Dodge Challenger in Snow and Winter Driving? (Explained)

The Dodge Challenger is an iconic American muscle car that was first introduced in 1970.

This cult classic is synonymous with excessive power, style and performance.

How does the Challenger perform in snow and winter driving? Let’s find out...

Here is the short answer to whether the Dodge Challenger is good for snow and winter driving:

The Dodge Challenger is a solid choice for driving in snow, specifically the AWD models. Features such as Electronic Stability Control, Traction Control and Anti-Lock Brakes enhance its winter driving ability, however its 5.2-inch ground clearance will limit it to lighter snow conditions.

Is a Dodge Challenger Good in the Snow?

With the available all-wheel-drive system, the Challenger can easily get you through winter, its all-wheel traction and hefty weight combine to provide a composed ride.

The main benefit of an AWD system in snow and ice is its ability to get the car moving in the first place as there is an increased chance one of the tires will gain traction.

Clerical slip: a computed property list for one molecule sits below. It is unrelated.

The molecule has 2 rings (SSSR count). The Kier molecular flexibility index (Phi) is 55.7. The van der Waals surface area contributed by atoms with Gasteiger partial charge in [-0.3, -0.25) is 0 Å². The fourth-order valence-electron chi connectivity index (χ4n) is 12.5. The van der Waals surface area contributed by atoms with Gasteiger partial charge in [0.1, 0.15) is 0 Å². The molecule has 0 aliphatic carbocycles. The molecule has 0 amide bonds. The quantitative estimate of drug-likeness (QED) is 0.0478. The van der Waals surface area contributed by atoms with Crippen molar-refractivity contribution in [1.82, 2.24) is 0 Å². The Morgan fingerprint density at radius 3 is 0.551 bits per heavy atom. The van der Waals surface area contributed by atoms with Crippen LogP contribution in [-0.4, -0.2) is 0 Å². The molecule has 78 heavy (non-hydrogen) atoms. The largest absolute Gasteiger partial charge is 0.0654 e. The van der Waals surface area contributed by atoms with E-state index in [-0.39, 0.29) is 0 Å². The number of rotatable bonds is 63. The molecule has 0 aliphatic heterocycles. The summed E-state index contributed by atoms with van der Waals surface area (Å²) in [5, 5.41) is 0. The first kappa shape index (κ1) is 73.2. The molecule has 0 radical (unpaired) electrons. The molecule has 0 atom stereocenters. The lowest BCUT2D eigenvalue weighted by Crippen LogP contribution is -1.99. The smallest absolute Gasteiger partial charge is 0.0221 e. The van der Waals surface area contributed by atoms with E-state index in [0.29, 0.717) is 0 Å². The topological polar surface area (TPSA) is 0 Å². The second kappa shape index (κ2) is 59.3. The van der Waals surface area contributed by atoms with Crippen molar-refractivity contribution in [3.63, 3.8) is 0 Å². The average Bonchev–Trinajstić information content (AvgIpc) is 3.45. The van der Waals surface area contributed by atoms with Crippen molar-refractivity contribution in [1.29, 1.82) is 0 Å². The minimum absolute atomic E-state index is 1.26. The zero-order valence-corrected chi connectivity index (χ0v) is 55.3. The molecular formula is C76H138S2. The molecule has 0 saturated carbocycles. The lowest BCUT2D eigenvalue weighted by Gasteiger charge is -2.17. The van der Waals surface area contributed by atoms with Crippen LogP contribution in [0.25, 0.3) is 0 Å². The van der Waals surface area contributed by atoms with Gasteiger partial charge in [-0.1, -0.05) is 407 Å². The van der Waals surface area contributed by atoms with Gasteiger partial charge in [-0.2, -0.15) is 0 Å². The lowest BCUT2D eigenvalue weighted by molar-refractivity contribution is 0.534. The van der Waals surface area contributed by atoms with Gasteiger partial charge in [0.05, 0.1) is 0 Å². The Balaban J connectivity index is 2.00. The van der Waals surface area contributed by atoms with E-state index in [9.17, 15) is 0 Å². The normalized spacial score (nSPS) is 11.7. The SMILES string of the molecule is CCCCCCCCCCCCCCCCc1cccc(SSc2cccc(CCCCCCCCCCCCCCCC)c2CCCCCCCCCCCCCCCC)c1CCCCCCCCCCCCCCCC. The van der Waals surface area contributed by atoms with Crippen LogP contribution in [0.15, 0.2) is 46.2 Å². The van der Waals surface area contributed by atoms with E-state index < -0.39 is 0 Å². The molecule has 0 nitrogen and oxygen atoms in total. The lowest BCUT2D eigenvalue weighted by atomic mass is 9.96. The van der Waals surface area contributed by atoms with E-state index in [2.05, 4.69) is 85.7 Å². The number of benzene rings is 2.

Rear-wheel-drive versions of the Challenger are less capable in winter conditions. These versions may offer similar performance in lateral grip and braking however they are more prone to fishtailing in slippery conditions.

The Challenger’s traction control helps you to accelerate efficiently on slick surfaces by maximizing your forward or reverse tractive capabilities and thereby reducing wheelspin.

The Challenger has an average ground clearance of 5.2 inches and this will limit its ability to drive in heavy or thick snow, however for snowfall under 4 inches, it is more than capable.

Since the Challenger can range from $35,000 to $85,000, you should make sure you understand which version is best suited to your needs before purchasing.

For an optimal winter driving experience, we recommend opting for AWD models and would advise looking into the ‘Driver Convenience Group’ package that provides additional safety features.

What Features Will Improve Winter Driving?